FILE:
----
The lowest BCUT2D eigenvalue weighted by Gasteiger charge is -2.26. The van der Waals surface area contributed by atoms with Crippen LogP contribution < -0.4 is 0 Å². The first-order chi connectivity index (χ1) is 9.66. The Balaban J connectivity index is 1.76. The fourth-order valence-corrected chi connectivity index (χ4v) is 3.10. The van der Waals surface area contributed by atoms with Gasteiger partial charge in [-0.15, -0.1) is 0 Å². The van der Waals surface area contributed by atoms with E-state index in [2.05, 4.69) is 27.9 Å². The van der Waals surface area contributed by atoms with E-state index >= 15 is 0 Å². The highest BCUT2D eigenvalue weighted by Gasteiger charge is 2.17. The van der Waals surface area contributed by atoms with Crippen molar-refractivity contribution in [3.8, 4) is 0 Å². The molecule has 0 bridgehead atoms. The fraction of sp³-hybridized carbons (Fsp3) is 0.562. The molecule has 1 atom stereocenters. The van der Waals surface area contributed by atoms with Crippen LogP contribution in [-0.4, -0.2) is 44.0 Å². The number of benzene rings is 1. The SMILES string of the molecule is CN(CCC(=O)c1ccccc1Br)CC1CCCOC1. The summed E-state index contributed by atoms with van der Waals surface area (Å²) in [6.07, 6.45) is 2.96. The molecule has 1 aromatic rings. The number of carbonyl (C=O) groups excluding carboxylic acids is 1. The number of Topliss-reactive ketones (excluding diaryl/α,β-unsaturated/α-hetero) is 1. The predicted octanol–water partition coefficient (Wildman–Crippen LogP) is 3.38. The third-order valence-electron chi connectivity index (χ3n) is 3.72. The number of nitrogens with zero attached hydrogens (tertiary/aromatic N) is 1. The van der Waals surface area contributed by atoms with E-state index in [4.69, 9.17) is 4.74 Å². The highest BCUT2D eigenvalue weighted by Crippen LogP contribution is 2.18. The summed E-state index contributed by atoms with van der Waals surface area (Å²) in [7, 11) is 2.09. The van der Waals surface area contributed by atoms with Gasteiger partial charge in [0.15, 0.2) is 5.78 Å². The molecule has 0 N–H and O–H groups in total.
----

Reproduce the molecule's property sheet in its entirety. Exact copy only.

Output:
The lowest BCUT2D eigenvalue weighted by Gasteiger charge is -2.26. The van der Waals surface area contributed by atoms with Crippen LogP contribution < -0.4 is 0 Å². The first-order chi connectivity index (χ1) is 9.66. The Balaban J connectivity index is 1.76. The fourth-order valence-corrected chi connectivity index (χ4v) is 3.10. The van der Waals surface area contributed by atoms with Gasteiger partial charge in [-0.15, -0.1) is 0 Å². The van der Waals surface area contributed by atoms with E-state index in [2.05, 4.69) is 27.9 Å². The van der Waals surface area contributed by atoms with E-state index >= 15 is 0 Å². The highest BCUT2D eigenvalue weighted by Gasteiger charge is 2.17. The van der Waals surface area contributed by atoms with Crippen molar-refractivity contribution in [3.8, 4) is 0 Å². The molecule has 0 bridgehead atoms. The fraction of sp³-hybridized carbons (Fsp3) is 0.562. The molecule has 1 atom stereocenters. The van der Waals surface area contributed by atoms with Crippen LogP contribution in [-0.4, -0.2) is 44.0 Å². The number of benzene rings is 1. The SMILES string of the molecule is CN(CCC(=O)c1ccccc1Br)CC1CCCOC1. The summed E-state index contributed by atoms with van der Waals surface area (Å²) in [6.07, 6.45) is 2.96. The molecule has 1 aromatic rings. The number of carbonyl (C=O) groups excluding carboxylic acids is 1. The number of Topliss-reactive ketones (excluding diaryl/α,β-unsaturated/α-hetero) is 1. The predicted octanol–water partition coefficient (Wildman–Crippen LogP) is 3.38. The third-order valence-electron chi connectivity index (χ3n) is 3.72. The number of nitrogens with zero attached hydrogens (tertiary/aromatic N) is 1. The van der Waals surface area contributed by atoms with E-state index in [4.69, 9.17) is 4.74 Å². The highest BCUT2D eigenvalue weighted by Crippen LogP contribution is 2.18. The summed E-state index contributed by atoms with van der Waals surface area (Å²) in [7, 11) is 2.09. The van der Waals surface area contributed by atoms with Gasteiger partial charge in [0.15, 0.2) is 5.78 Å². The molecule has 0 N–H and O–H groups in total.